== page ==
1,300 years of Entrenched Anatomical Thinking - Habit versus Creativity
We hope that new and creative ideas will make an instant impact on those around us. That they will sweep away ideas that don’t work or haven’t been validated. However, the reality is that we are creatures of habit. Both cognitively and socially, we build edifices around our ideas; to elevate, preserve and protect them. Creative thinking is a challenge to the status quo. It breaks habitual assumptions and quests for change. I think one of the best examples of habit versus creative change in our thinking is found, not in design, but in science. Specifically in the science of anatomy. Due to how we protect and entrench our thinking, it took 1,300 years for people to challenge fundamental flaws in our understanding of the human body.
The agent of change, Andreas Vesalius, was born in the 1500s to a family filled with a prestigious and long line of medical professionals. His great grandfather, grandfather and father all practiced and taught medicine, often serving various royal lines of Europe. In 1536, while studying in Paris, hostilities between France and the Holy Roman Empire forced Vesalius to move across Europe, eventually ending up in his great grandfather’s alma mater, the famed University of Padua, There Vesalius studied for a medical doctorate, which he received in 1537.
It’s hard to build a picture of the man behind the image. Assuming a remote resemblance of the woodcut, Vesalius is thickly bearded with short-cropped hair. He looks off, away from us, while he holds the arm of one of the subjects of his dissection. Perhaps through a mix of his family’s connections and a precocious interest in anatomy, he was immediately offered the chair of anatomy and surgery at Padua upon graduation.
It’s important to understand the entrenched knowledge context of Vesalius’s time. For nearly 1,300 years medicine in general, and anatomy in specific, had depended heavily on close reading of the works of the Greek Galen; considered by many to be the ultimate father of medicine. As an interesting side note, it is from Galen that the idea of the ‘four humours’ (black bile, yellow bile, blood and phlegm) became entrenched in Western medicine. When we say someone is ‘phlegmatic,’ (cool and calm), it is to Galen we are appealing.
Though a polymath in many ways, Galen was a product of Ancient Greece; constrained by the standards, tools and mentalities of the time. Galen had to limit himself to a few animal studies for his work on human anatomy. What little access he had to human subjects may have come from his experience working as physician to the gladiators. Vesalius, in contrast, had a long history with direct observation of the human form. Stories suggest, while in Paris, he would spend time unearthing bones from the various charnel houses around the city.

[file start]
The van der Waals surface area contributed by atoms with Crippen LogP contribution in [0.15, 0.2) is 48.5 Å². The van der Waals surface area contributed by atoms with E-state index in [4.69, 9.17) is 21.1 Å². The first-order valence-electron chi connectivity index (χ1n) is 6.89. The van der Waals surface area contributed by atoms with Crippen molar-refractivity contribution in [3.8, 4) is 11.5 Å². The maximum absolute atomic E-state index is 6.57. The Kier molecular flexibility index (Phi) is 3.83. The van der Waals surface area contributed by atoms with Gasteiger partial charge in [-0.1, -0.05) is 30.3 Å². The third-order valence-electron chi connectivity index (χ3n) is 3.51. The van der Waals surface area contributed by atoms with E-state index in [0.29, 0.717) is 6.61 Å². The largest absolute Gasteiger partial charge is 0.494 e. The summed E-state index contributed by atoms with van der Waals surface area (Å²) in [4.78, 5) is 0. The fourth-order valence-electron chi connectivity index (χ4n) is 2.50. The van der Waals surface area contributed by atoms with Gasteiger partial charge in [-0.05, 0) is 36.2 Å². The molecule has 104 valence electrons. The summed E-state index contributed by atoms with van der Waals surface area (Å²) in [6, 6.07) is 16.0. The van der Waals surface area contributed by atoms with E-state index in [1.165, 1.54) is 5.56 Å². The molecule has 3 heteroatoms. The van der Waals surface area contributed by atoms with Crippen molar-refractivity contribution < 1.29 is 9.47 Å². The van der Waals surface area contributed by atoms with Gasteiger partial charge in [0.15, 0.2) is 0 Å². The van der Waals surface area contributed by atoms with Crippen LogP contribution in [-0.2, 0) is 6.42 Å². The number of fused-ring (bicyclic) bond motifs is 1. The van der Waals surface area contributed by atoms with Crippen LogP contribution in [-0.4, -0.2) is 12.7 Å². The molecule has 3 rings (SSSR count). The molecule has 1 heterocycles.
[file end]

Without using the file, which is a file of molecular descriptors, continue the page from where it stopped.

Vesalius would have been taught the works of Galen, and may have had little reason to initially challenge anything offered by the great Greek physician. After all, Galen’s work was considered ultimately authoritative. However, while in Bologna in 1541, several years after accepting the teaching position in Padua, Vesalius found out that Galen’s work was based on animal studies. A fact that had been either unknown or ignored by many.
So it was in 1543, after immersing himself in a much deeper and accurate study of the human form that Vesalius would publish his two groundbreaking works of anatomy; “On the Fabric of the Human Body” (De Humani Corporis Fabrica) and “Abridgement of the Structure of the Human Body.” Vesalius’s work is as much a triumph of artistic merit as it is a scientific study. Perhaps inspired by the new and modern perspective realism in art (courtesy of great engineers like Brunelleschi (architect behind the famed dome of Milan) and Da Vinci, Vesalius arranged images that capture the human form with as much realism as possible.
Vesalius’s findings were earth shattering for his time. Humans had a single jawbone, not a split bone. Galen perhaps had been influenced by studying dogs or other animals. Humans had a straight femur, not curved. Again, Galen was probably influenced by dogs. Many in the medical profession at the time struggled to accept it. Suggestions came that the human body had changed radically since Galen’s time; leg bones that had straightened in the thousand years or so by wearing tight pants.
Like all true stories, it doesn’t end with Vesalius, it goes on to people like William Harvey, who proved conclusively how blood flowed around the body, pulling down another piece of the edifice of ideas created by Galen. Changing entrenched habitual thinking. What is clear is that creativity is a fundamentally destructive act. Creativity takes apart our existing assumptions that we have habitually entrenched in our thinking. We adhere so heavily to these habitual ways of thinking that some ideas can take thousands of years to change our collective minds. This entrenchment is aided by obvious social and psychological pressures that encourage us to validate existing beliefs (e.g. confirmation bias).
It poses interesting questions for our future. What assumptions are we holding now that people will look back and wonder why it took us so long to break out of our habitual thinking? How many people, like Vesalius, are providing a creative new view on the world and are being ignored?
The Story of Science. Broadcast in 2005 by BBC: United Kingdom.
Vesalius image is Public Domain.